And keep your swatch of the unknown yarn. It will come in handy for determining the care.
Getting the Yardage:
What you will need:
A yarn swift (I’ve also used chair backs–anything you can measure around)
Flexible measuring tape
If the yarn is in a skein, a yarn bowl or way to hold it steady while you wind it onto a swift
If yarn is in a hank, place it on the swift and extend the swift to the maximum size; If yarn is a skein, wind yarn onto the swift (Steps 1 and 3 in image below)
Measure around the swift (Steps 2 and 4 in image below)
Count the number of strands (step 5)
Multiply the number of strands by the number of inches (e.g., 50 strands time 60 inches) and divide by 36 (inches in a yard) (not shown)
In my case, I got 50 strands at 60 inches, so that’s 3,000 inches of yarn. I divided this by 36, to get ~83.33 yards. Keep in mind, yarn is sold by weight not length, so you shouldn’t expect to get a round number. After getting the yardage, I wound it back into a skein (Step 6).
With 17 skeins I actually only have about 1400 yards total and only 833 yards of a single dye lot.
Getting the Care:
As you can see from the yarn label, it says to wash in temperature 30 (F or C?), it is possible to use an iron and it is possible to wash with most detergents, but not bleach. This still leaves a lot of missing information.
There are three (maybe more) ways to determine how to launder the fabric you create with this yarn. They are as follows:
Look on the label. Sometimes “superwash” or similar phrases are there. In my case the yarn came with symbols and these can be looked up online. I’ve included the reference chart below.
Look at yarns with similar composition. On Ravelry there are wealth of yarns which have this information. If you find one of similar percentages, you came mostly rely on this information.
The most foolproof way is to swatch (the same one you made for gauge) and do to it anything you might do with the finished item. Wash, it dry it, dye it, bleach it, etc.
Dealing with Multiple Dye Lots or Sun Damage:
The easiest way to deal with inconsistent dying or sun damage is to group them by color and alternate in your most different skeins, every other row. Another thing that works very well is blending it with another yarn for a marled look. If the color problem is minor, it will be invisible.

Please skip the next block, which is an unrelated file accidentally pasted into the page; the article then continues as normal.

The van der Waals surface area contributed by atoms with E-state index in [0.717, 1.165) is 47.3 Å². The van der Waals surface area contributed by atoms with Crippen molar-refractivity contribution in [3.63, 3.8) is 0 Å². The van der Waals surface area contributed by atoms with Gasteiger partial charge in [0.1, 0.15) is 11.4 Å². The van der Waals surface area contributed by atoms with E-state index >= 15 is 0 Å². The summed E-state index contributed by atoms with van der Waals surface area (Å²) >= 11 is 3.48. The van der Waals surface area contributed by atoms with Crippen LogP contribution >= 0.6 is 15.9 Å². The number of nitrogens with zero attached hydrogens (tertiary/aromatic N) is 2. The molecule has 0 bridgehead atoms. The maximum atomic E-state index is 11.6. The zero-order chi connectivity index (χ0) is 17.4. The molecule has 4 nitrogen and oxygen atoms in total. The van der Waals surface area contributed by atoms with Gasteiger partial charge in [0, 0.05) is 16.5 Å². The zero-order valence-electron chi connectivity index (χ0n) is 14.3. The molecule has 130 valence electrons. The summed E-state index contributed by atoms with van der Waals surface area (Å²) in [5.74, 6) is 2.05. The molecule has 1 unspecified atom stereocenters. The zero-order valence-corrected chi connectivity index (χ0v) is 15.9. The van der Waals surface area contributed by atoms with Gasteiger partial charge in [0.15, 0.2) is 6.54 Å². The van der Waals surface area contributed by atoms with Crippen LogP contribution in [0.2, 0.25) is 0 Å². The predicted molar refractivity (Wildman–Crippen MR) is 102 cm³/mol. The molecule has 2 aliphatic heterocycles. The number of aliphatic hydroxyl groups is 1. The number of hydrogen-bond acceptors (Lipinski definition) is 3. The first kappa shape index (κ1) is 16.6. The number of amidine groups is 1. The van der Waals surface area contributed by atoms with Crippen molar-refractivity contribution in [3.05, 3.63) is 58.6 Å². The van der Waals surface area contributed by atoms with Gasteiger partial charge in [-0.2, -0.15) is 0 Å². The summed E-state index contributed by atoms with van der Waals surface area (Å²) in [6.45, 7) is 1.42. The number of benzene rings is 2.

Do Try This At Home
It can be hard, these days, to get to your LYS. So, I hope this post helps you use up more of the yarn you already have. I’ll be posting an afghan I’m working where I’m blending vintage yarns in an effort to get something both useful and beautiful by using up my grandmother’s stash.
I LOVE brioche—both the stitch and the bread. I fell in love with fabric the moment I found it in a Vogue Knitting pattern from the Winter 1998/1999 edition. It was pattern #10 which sadly is not online, so I’m happy to have the printed magazine.
Brioche was not new 20+ years ago when I discovered it. It’s been around for centuries and is believed to have originated in the Netherlands for fisherman sweaters. Think Aran Isle only Dutch.
In the hunt to find projects to use up odds and ends of my stash, I looked back at a previous post I made on simplified brioche knitting, but many of the links no longer worked, so this is an update to that post as well as a free scarf pattern in case you want to try it for creating stretchy, beautiful knitwear.
Brioche is almost as simple as garter because it is the same and knitted both directions. And brioche is far stretchier than a standard rib. This means that it will stretch farther sideways than rib patterns. Which makes it great for a horizontal piece, but not good for a vertical one. I learned this the hard way.